I sincerely hope that we will see more translations of Yokoyama books in the years to come. He has a very engaging style of writing, with vivid descriptions, engaging dialogues and wonderfully crafted storylines. I hope too that we will see a translation one day of the other novel related to the JAL flight 123 crash, ‘Shizumanu Taiyō’. As for ‘Seventeen’, it is a fabulous read for, and should be a compulsory read for anyone who deals with journalism (either as a journalist or as a consumer) on a regular basis.
Instead, Seventeen is a competent and intriguing evocation of the inner workings of a local Japanese newspaper, the North Kanto Times, using the backdrop of an air disaster on the paper's doorstep to allow simmering resentments and rivalries to boil over. We are introduced to Kazumasa Yuuki, who is trying to make an ascent on Tsuitate rock face some seventeen years after making a promise to his colleague, Anzai, to climb the face with him. This leads Yuuki into a spiral of reminiscences of the events seventeen years ago, where the planned ascent of the rock was interrupted by the crash of a Japanese Airlines 747 into a nearby mountain, causing the deaths of 524 people.
Seventeen years ago, Yuuki had been a roving reporter with the North Kanto Times, assigned to lead the Air Crash desk. He was responsible for sending reporters out into the field, editing their stories, deciding the layout and, ultimately, which stories would make the cut and which would not. Yuuki was the most experienced reporter at the paper who had not gone into management, leaving him both respected and shunned.
The paper itself was constantly compromised in its effort to sustain circulation. It could not make political statements, could not ally more with one side than another (a problem in a province where the two main rivals in Japan's ruling political party held their bases), and shunned real news in favour of reporting local school sports fixtures, naming every player in an effort to sell the paper to kids' parents. But politics loomed large in the boardroom where the chairman and managing director were engaged in a bitter power struggle, sucking staff into one faction or the other.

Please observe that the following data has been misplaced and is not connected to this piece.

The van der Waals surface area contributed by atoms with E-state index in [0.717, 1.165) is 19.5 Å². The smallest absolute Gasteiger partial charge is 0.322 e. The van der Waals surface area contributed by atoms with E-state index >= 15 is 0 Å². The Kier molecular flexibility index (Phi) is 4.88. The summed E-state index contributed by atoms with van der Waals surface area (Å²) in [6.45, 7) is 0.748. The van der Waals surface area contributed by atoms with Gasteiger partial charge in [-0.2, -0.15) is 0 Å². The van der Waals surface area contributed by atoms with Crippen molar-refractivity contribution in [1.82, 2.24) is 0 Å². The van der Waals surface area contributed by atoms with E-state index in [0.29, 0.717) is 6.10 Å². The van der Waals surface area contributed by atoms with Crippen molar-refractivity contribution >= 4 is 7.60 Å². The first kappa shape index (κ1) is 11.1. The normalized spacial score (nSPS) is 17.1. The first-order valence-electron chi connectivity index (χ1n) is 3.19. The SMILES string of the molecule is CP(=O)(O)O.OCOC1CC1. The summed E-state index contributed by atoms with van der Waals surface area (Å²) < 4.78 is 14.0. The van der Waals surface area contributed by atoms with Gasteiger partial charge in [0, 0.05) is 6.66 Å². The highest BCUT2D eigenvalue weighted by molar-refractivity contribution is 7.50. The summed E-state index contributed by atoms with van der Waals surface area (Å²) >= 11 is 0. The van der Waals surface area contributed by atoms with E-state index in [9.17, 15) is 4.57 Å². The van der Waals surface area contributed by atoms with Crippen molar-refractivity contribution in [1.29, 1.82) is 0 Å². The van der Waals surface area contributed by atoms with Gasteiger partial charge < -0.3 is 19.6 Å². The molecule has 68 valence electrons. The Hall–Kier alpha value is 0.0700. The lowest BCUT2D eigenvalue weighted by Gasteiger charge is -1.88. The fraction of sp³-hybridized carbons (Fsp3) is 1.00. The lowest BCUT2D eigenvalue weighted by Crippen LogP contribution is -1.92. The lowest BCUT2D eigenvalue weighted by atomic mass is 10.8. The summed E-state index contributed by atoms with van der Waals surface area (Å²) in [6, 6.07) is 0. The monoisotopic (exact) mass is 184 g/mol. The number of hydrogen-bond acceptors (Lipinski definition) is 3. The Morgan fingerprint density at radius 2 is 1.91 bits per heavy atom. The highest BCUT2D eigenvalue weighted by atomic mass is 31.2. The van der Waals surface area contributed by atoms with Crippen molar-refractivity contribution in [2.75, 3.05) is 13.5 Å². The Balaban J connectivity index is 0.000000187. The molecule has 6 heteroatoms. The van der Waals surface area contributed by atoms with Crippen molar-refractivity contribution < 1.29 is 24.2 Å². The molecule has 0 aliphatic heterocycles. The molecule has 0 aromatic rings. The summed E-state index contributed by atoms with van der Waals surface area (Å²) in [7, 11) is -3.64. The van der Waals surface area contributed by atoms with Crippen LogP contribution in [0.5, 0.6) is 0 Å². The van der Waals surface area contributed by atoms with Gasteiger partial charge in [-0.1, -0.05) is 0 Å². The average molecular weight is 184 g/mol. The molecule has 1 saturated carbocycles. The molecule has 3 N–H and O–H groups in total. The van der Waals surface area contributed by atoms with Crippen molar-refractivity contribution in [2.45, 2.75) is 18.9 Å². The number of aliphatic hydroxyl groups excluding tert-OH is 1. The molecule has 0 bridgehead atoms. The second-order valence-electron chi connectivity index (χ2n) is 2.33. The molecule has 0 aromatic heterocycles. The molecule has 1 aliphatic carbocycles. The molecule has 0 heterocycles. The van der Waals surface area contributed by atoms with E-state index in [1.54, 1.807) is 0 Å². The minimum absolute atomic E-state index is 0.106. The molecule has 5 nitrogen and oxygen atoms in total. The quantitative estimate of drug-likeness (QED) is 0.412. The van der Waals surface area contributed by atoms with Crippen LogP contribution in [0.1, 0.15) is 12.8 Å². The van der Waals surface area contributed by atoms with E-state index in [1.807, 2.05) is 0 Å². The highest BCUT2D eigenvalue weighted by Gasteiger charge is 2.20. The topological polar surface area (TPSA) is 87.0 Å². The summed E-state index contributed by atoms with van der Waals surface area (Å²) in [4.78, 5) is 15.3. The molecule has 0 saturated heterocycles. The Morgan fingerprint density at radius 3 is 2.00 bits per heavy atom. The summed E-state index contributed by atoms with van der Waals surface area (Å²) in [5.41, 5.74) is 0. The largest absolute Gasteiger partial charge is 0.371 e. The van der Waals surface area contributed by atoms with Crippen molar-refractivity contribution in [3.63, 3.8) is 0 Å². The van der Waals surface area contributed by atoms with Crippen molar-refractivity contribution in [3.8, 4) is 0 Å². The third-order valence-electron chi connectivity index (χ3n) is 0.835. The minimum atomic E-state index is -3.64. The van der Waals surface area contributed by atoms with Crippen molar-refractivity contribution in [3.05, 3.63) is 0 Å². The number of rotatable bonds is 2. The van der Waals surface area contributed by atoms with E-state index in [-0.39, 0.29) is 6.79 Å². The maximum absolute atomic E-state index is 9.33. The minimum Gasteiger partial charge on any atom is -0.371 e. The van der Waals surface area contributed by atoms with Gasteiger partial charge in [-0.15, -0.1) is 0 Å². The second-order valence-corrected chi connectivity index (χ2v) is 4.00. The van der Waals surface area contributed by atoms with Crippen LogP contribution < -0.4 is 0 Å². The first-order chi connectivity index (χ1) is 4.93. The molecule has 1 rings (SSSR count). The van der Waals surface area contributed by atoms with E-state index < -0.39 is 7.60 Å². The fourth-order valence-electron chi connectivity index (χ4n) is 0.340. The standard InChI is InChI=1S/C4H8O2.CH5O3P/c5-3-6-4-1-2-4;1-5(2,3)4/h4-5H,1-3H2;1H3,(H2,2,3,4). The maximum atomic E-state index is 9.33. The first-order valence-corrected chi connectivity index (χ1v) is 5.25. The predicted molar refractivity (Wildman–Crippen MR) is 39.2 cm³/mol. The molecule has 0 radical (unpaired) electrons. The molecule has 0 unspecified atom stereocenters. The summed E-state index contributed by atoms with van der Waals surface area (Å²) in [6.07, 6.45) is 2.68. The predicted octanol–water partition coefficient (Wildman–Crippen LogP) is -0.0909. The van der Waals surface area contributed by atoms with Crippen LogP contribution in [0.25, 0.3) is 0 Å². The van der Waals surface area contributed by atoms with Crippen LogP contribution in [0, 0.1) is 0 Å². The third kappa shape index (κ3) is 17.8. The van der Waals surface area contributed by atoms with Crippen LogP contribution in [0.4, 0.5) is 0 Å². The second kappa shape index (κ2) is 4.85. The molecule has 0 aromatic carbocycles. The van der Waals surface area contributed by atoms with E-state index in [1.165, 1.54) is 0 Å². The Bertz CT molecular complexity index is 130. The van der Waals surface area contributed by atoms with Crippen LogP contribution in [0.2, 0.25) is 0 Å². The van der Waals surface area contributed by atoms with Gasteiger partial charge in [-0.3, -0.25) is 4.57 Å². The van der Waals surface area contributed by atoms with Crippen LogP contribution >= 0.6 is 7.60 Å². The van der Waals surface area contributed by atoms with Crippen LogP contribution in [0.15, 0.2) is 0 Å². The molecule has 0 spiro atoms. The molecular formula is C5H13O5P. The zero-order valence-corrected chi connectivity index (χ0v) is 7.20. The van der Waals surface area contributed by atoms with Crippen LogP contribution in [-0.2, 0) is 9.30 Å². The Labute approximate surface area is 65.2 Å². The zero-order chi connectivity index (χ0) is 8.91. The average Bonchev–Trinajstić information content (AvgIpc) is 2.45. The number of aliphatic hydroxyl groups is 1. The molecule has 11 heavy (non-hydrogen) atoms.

So when the 747 went down in the paper's area - despite not being on a major flight path - the paper entered an existentialist crisis. The natural instinct of a journalist is to go after a scoop, but when the scoop comes, the fear is paralysing. Nobody knows how to play it, and the temptation is to retreat to the familiar comforts of routine basketball games and ceremonial openings of arts festivals. This is the context into which Yuuki is thrust - with all eyes on him. And at the same time, Yuuki has his own personal issues to resolve, not least of which is the sudden collapse of his climbing buddy Anzai from the circulation department...
Seventeen is a very complex novel with many characters and a network of relationships between them. It can be tricky to keep up with exactly who is who, particularly for anglophone readers who are not attuned to Japanese names. Hideo Yokoyama includes little summary lines when reintroducing a character to remind us of their role - this can feel irritating and repetitive, but without it I suspect the reader would be hopelessly lost. A further issue raised by the complexity is the uneasiness the reader will have in discerning what is actually the focus of the novel. Is it the plane crash? Is it the office politics? Is it Yuuki's personal situation? In truth it is all of these and none of them. It is really a slice of drama, a fly on the wall, from a newspaper office at a time of crisis. There is no particular beginning and no end. There is no great narrative arc, no moral, no winners and losers. It just is.
And then there's the present day, climbing Tsuitate. I can see that there was a need to have the odd period of relief from the intensity and claustrophobia of the North Kanto Times - and the open air and focus on small, technical details of the climb provided that. It also offered an opportunity for Yuuki to put some distance between himself and the events of the past. But this came at the expense of elevating one strand of the story - Yuuki's personal life - above the others in significance even though it was perhaps not the most prominent line at the time of the disaster.
Overall this is a complex, thoughtful and thought-provoking novel that has been somewhat cruelly mis-labelled to give a sure-fire guarantee of disappointing many of its readers.
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Didn't enjoy this one as much as I expected. May or may not read more by this author.